A collective of bibliophiles talking about books. Book Fox (vulpes libris): small bibliovorous mammal of overactive imagination and uncommonly large bookshop expenses. Habitat: anywhere the rustle of pages can be heard.
I always buy books as Christmas presents. It probably makes me predictable and dull (not to mention the Least Favourite Aunt), but I see it as a sacred duty. I also like to compare notes with others who do the same, and much to my delight other bloggers have been recommending books as Christmas presents – for instance Susan Hill (look for posts titled ‘Christmas Book Sets’) – or else doing their ‘Best of 2007’ lists (for instance here, here and here). Most people will probably have bought and wrapped their presents already, but in case anybody’s still looking for that perfect last-minute gift, we decided to gather a few recommendations!
Perfect Presents for…
… Bibliophiles, from Jackie:
The Most Beautiful Libraries in the World by Guillaume de Laubier and Jacques Bosser. This lavish coffee table book works on many levels: architecture, travelogue, history, bibliophilia; so it could fit under many trees and is well worth the price. Filled with splendid photos by James H. Billington, it surveys libraries in 12 countries, from universities such as Dublin and Oxford, to palaces in Vienna and Prague and the more plebeian in New York City. Some of the libraries, like the Vatican, are inaccessible to the public, so it’s a treat to see the concealed spaces where priceless books are stored there. With each batch of photos is a brief essay on the history, details and unique qualities of that particular library. My favorite was the gothic John Rylands Library at the University of Manchester, U.K.
At times the architectural details outshine the books and it’s amazing to see how much art is included in the many collections. It’s also interesting to compare decorative aspects of the various libraries, their similarities (busts of philosophers, ceiling murals) and differences (dark wood in industrialized cities, gilt and light walls in royal locations). Altogether a nicely done book and sure to please anyone who receives it.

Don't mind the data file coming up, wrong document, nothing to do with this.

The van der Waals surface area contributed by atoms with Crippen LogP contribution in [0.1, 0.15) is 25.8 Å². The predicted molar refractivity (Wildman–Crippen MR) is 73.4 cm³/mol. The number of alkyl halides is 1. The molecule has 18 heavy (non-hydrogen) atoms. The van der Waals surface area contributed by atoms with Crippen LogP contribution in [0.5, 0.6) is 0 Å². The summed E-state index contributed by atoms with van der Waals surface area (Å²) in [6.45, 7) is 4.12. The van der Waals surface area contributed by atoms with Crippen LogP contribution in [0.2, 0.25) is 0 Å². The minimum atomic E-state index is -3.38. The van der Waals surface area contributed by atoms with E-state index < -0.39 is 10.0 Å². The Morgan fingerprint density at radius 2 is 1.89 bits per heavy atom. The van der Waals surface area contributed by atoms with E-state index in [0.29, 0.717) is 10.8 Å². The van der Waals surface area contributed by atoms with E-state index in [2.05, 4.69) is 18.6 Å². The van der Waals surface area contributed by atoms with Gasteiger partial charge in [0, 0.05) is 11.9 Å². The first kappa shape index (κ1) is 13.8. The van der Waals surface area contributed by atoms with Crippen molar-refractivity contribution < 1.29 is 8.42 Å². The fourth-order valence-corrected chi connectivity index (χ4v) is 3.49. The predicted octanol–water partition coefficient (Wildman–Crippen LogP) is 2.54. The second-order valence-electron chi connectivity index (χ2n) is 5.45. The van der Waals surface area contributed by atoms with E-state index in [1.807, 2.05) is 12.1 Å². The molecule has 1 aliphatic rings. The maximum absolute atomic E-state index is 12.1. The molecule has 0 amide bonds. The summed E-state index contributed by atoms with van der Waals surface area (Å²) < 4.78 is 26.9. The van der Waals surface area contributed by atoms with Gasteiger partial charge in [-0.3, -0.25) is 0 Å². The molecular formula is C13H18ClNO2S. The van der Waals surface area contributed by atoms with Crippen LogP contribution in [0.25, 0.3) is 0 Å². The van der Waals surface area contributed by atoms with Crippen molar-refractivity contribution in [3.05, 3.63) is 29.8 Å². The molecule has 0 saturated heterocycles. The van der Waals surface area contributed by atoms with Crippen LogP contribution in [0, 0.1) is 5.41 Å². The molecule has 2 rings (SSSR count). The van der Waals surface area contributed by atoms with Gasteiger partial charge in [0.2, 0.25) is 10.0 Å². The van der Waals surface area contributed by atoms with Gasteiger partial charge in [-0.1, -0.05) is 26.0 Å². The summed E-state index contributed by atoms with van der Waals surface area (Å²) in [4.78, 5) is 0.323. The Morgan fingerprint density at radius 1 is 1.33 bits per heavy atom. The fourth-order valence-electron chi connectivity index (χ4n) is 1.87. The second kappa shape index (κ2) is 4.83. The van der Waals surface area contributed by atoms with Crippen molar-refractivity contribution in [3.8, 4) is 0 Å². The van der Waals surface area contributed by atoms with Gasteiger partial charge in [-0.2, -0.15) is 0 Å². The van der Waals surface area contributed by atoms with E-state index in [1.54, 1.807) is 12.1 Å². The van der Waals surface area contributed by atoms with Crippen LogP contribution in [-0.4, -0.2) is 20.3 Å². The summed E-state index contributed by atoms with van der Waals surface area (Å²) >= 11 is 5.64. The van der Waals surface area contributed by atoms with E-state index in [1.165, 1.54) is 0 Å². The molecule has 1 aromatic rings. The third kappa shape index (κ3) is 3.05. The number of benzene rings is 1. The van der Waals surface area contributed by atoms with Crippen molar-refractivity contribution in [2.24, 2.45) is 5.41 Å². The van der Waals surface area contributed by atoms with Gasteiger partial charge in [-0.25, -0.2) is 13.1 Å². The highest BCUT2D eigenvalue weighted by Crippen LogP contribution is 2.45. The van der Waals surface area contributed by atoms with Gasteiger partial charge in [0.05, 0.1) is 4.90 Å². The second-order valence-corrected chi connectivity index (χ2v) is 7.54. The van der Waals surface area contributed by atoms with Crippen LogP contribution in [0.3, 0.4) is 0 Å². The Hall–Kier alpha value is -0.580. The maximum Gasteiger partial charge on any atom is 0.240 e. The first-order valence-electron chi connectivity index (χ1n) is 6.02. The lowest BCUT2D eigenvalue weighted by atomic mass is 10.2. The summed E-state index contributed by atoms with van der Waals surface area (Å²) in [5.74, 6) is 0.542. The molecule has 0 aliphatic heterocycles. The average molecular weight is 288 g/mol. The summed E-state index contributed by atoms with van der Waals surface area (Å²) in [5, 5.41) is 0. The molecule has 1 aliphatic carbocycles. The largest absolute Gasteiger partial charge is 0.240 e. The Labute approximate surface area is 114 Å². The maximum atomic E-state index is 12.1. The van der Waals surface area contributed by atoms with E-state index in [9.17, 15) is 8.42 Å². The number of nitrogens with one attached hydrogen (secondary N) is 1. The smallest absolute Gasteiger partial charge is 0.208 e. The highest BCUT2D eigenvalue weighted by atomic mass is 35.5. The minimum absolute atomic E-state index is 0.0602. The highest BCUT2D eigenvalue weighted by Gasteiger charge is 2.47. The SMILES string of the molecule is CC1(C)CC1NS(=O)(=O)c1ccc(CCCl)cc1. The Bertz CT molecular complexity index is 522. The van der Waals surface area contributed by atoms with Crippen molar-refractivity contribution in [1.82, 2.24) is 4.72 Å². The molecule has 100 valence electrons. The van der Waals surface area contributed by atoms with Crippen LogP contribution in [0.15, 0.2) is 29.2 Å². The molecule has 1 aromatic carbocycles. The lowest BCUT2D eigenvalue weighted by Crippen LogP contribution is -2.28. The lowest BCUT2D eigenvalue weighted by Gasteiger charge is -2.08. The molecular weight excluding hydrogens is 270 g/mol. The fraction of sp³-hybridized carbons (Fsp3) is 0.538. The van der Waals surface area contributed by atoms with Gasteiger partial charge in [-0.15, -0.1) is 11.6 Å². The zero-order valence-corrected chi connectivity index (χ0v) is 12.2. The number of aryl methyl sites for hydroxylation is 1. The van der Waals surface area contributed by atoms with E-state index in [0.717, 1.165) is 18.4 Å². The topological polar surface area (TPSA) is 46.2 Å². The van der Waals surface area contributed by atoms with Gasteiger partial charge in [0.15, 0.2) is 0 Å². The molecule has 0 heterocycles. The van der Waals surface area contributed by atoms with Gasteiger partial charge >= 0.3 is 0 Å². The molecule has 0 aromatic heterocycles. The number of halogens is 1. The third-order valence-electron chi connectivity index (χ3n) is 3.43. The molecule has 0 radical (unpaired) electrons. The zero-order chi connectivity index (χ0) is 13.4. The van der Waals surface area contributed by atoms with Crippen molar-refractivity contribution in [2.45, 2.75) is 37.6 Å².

Harry N. Abrams 2003 248 pp. ISBN: 0810946343
… Non-Fiction Readers, Anglophiles and History Lovers, from Mhairi:
England, Their England by A G McDonnell. Never out of print, this wry and well-observed sidelong glance at the English has justly become famous for its cryingly funny description of a village cricket match. There are other joys though … the country house party for one. Although a touch melancholy at times, it’s nevertheless the ultimate “feel good” read.
Picador 1983 208 pp. paperback ISBN: 0330280414
In complete contrast, Death at the Priory: Love, Sex and Murder in Victorian England by James Ruddick is the ultimate page-turner. It’s a new(ish) examination of the famous unsolved murder of Charles Bravo. I defy you just to read the first page and then stop … Superbly well told and well researched.
Atlantic Books 2002 192 pp. paperback ISBN: 1903809444
… Adolescent Boys, from Eve:
Here Lies Arthur by Philip Reeve. A retelling of the Arthurian Legend by the author of the Moral Engines series. Brilliantly written and engrossing.
Scholastic 2007 304 pp. hardcover ISBN: 0439955335
Jack Flint and the Redthorn Sword by Joe Donnelly. This is a portal to other worlds page turner based on Celtic myths and legends as Jack Flint searches for his father. Humour, excitement and suspense. And an oldie but undoubtedly a work of genius – if you haven’t tried these books you are really missing out.
Orion 2007 400 pp. hardcover ISBN: 1842555812
Lord Loss by Darren Shan. The first in the Demonata series. If you don’t mind a bit of grisly horror and you have a teenage boy who won’t read – get him this book. Actually get him all Darren Shan’s books; they are exceptional. Demons, chess, blood, guts and gore – fantastic!!!
HarperCollins 2006 272 pp. paperback ISBN: 0007193203